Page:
THE Gold Standard


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mattz357
October 13, 2004, 04:54 PM
Although my first gun was a Colt, I consider myself to be a Smith & Wesson man. While at the gun shop today I handled a Python for the first time. Never before have I experienced a trigger so smooth or clean, and this will forever serve as my comparison other for trigger feel. Now I understand the whole "glass rod" metaphor used to describe a perfect trigger. Given the sometimes delicate nature of Pythons, and the HEFTY price tag, I think I'd still rather have a S&W with a trigger job, but that Python is one beautiful piece. As an example of this, they also had a 686P with a trigger job that was just as smooth as the Python, if not smoother, and it was only $550 (compared to $899 used). Looks like one of my guns might be going off for some work.

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Standing Wolf
October 13, 2004, 07:05 PM
I think I'd still rather have a S&W with a trigger job...

I own a number of both pre-agreement Smith & Wessons and Colt Pythons. My best Smith & Wesson trigger is nearly as good as an average Python's. My best Python's trigger is unequalled in any revolver I've ever owned, but is actually no better than the trigger on my best High Standard .22 match pistol.

Beyond a certain point, of course, the differences are extremely subtle, and current production Python triggers are nothing like they used to be.

Pythons, by the way, are so-called "delicate" only if they're shot very fast in double action with lots of full power ammunition. Shot normally, they'll last forever and a Sunday afternoon.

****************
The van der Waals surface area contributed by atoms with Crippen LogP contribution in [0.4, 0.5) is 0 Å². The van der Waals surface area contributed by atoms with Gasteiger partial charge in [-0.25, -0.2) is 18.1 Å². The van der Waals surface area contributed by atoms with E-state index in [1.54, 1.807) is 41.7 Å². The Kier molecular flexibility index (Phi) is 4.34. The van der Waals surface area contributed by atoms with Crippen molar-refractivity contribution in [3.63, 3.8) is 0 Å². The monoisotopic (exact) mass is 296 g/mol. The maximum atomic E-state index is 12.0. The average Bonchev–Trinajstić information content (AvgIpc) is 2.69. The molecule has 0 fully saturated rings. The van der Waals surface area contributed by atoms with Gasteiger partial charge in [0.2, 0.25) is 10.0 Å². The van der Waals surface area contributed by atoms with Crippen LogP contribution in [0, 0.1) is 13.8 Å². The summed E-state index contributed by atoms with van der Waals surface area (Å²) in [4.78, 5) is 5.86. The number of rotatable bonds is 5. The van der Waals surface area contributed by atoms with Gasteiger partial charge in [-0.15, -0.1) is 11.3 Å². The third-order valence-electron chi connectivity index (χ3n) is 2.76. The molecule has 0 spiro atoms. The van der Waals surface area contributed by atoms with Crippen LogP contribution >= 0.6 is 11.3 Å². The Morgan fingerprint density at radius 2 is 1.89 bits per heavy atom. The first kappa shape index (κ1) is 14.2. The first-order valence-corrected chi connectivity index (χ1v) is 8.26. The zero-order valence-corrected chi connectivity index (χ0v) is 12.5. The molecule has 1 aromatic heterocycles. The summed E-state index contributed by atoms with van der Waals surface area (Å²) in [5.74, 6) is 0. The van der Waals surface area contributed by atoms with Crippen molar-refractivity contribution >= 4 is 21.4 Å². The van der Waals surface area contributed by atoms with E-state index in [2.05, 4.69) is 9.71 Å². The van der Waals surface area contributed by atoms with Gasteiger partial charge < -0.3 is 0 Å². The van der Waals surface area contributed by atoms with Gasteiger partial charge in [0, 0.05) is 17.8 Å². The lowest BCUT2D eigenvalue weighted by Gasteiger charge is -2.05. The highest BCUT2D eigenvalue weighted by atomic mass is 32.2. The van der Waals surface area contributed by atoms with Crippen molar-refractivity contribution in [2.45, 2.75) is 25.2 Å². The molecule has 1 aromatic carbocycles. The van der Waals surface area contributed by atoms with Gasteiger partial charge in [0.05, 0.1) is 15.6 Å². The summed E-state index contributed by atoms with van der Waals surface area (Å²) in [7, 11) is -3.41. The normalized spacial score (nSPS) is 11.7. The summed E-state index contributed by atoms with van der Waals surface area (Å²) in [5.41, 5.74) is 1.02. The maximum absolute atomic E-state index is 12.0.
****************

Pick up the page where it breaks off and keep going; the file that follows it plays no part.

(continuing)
Marshall
October 13, 2004, 08:06 PM
Most every Colt revolver has a damn good trigger, at least the ones I own and have felt. Though, the Python's is king of the road.

tc300mag1
October 13, 2004, 08:47 PM
Ive always wanted a python but all i see are the new elites with 1300$ price tags are they really worth it ?

Marshall
October 13, 2004, 09:32 PM
Worth? To who? There's your answer.

Is a loaded Porsch 911 Turbo worth $147,000.00 To some, yes. To some, no.

;)

tc300mag1
October 13, 2004, 09:47 PM
ok from a person who shoots a lot stand point is it worth the cost or just as said pick up a smith and have a trigger job done ... never shot a python so im trying to think do i want to spend that kind of $$ i dont know anyone with one either..

Dr.Rob
October 13, 2004, 10:56 PM
I don't own any SW's, own several Colt Revolvers... no Python YET. But I expect I'll pick one up someday.

fedlaw
October 13, 2004, 11:44 PM
A Colt Python is a thing of beauty and an object of desire. When I qualified with the big snake, (50 shots, score 100,, number of holes in target=1), the rangemaster asked me if I had really put the last rounds through the hole I had drilled or just shot into the backstop. BTW, at the time, I was carrying a SIG P226 and had not shot a revolver in years. It is a great gun. That being said, I only own S & W's. I borrowed the Colt just to see if I could qualify on a revolver in case I wanted to carry one.
Steve

RON in PA
October 14, 2004, 01:46 AM
A question for those of you that have been raving about the Python's trigger. Are you referring to the DA pull, the SA pull or both. My limited experience with Colt revolvers has led me to believe that their SA is as good as or better than a Smith, but that the Smith always had the better DA pull.

Frenchy
October 17, 2004, 05:43 AM
I've owned quite a few Smiths, but the best was a Model 28-2 that had been massaged by an armorer for the Missouri State Highway Patrol. I can't imagine a smoother, crisper action.

9mmepiphany
October 18, 2004, 02:18 AM
ron in PA -

we are refering, at least it has been my experience, to the python's DA trigger stroke.

the only smith that could come close to my tuned pythons action was a PPC tuned smith K-frame. the smith was tuned to reliabily pop the primers of winchester mid-range wadcutters, my python was my duty gun and stroked with CCI .357 magnum 140gr JHPs

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